Fortunately, as the article describes, there are systemic alternatives that can lead to change in this pattern of behavior when one is willing to acknowledge and confront the problem.
Aaron E. Carroll, professor of pediatrics at Indiana University School of Medicine, has looked at a number of studies and assembled some interesting news for those of us who love coffee but have long been told that it is bad for us:
- Low risk of stroke: 11 studies totaling about 480,000 participants showed a lower risk of stroke for those consuming 2-6 cups per day vs. non-consumers
- Heart failure: it’s not until the 10+ cups per day level of consumption that an increase in heart failure is indicated
- Cancer: in some cases, such as prostate cancer, higher coffee consumption is not associated with negative outcomes; with breast cancer the link with drinking coffee is “statistically insignificant”; and with lung cancer outcomes are hard to parse out due to the influence of smoking
- Cirrhosis of the liver: Drinking coffee is associated with “better laboratory values” in those at risk
More good news:
Is coffee associated with the risk of death from all causes? There have been two meta-analyses published within the last year or so. The first reviewed 20 studies, including almost a million people, and the second included 17 studies containing more than a million people. Both found that drinking coffee was associated with a significantly reduced chance of death. I can’t think of any other product that has this much positive epidemiologic evidence going for it.
For about 14,000 years humans have been using selective breeding, a form of genetic modification, in our raising of domesticated plants and animals. So, basically everything we eat has been selectively bred, thus modifying the genes over time.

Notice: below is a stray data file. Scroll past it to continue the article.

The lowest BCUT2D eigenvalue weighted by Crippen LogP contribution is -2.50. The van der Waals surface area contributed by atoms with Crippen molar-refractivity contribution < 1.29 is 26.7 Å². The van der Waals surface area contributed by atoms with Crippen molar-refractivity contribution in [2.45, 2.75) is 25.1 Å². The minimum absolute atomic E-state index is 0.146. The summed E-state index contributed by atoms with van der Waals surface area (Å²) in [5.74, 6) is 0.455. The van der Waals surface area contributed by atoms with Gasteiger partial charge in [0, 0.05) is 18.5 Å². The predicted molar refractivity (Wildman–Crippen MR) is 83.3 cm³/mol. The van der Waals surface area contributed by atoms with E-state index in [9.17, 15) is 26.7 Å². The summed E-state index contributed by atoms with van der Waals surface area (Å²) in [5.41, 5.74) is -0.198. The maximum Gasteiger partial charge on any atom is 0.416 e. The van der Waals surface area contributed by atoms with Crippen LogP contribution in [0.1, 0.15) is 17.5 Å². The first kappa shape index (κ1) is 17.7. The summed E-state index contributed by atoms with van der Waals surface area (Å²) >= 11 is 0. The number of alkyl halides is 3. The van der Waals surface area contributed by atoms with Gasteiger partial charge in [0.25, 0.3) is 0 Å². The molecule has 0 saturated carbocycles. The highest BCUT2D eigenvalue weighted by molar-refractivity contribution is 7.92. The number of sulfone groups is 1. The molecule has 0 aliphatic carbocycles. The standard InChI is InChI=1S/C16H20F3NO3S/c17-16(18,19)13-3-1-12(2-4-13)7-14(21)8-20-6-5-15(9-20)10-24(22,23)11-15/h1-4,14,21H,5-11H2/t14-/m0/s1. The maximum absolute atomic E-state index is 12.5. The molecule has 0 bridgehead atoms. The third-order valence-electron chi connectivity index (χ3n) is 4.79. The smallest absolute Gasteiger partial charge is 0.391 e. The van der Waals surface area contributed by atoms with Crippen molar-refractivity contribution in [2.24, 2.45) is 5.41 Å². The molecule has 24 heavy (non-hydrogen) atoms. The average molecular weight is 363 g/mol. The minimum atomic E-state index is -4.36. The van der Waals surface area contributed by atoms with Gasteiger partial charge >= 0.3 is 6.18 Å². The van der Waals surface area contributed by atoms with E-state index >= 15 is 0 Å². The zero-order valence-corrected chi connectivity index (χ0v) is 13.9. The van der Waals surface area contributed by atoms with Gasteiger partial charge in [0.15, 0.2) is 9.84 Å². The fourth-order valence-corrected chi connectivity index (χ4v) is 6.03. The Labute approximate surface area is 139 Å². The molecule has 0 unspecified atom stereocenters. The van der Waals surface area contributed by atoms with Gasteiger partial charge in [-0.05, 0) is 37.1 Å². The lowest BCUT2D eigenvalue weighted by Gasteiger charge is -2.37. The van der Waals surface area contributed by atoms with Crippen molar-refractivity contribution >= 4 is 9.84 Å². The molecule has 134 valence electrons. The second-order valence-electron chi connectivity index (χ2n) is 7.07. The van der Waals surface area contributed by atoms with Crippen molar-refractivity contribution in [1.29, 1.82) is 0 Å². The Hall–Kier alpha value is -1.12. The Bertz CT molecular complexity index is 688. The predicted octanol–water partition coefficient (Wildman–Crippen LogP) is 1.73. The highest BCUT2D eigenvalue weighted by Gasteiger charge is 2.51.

How are GMOs intrinsically different? They may or may not be: whereas selective breeding depends on choosing among naturally occurring genetic variation within a population or species, genetic engineering can, but does not necessarily, involve the intentional introduction of genes from different species, a technology first developed in 1972.
And is this intrinsically “good” or “bad”? Mark Lynas, researcher at the Cornell Alliance for Science, mulls this over in “How I Got Converted to G.M.O. Food.” Lynas, a self-described lifelong environmental activist, notes that though he was initially opposed to GMOs, he now believes that genetically modified foods are safe, and points out a major gap between scientists’ and the public’s perception on the issue: per the Pew Research Center and the American Association for the Advancement of Science, while 88 percent of association scientists agreed it was safe to eat genetically modified foods, only 37 percent of the public did. Lynas, through his research at Cornell, tries to bring a more informed context to this gap. In sum he notes:
No one claims that biotech is a silver bullet. The technology of genetic modification can’t make the rains come on time or ensure that farmers in Africa have stronger land rights. But improved seed genetics can make a contribution in all sorts of ways: It can increase disease resistance and drought tolerance, which are especially important as climate change continues to bite; and it can help tackle hidden malnutritional problems like vitamin A deficiency.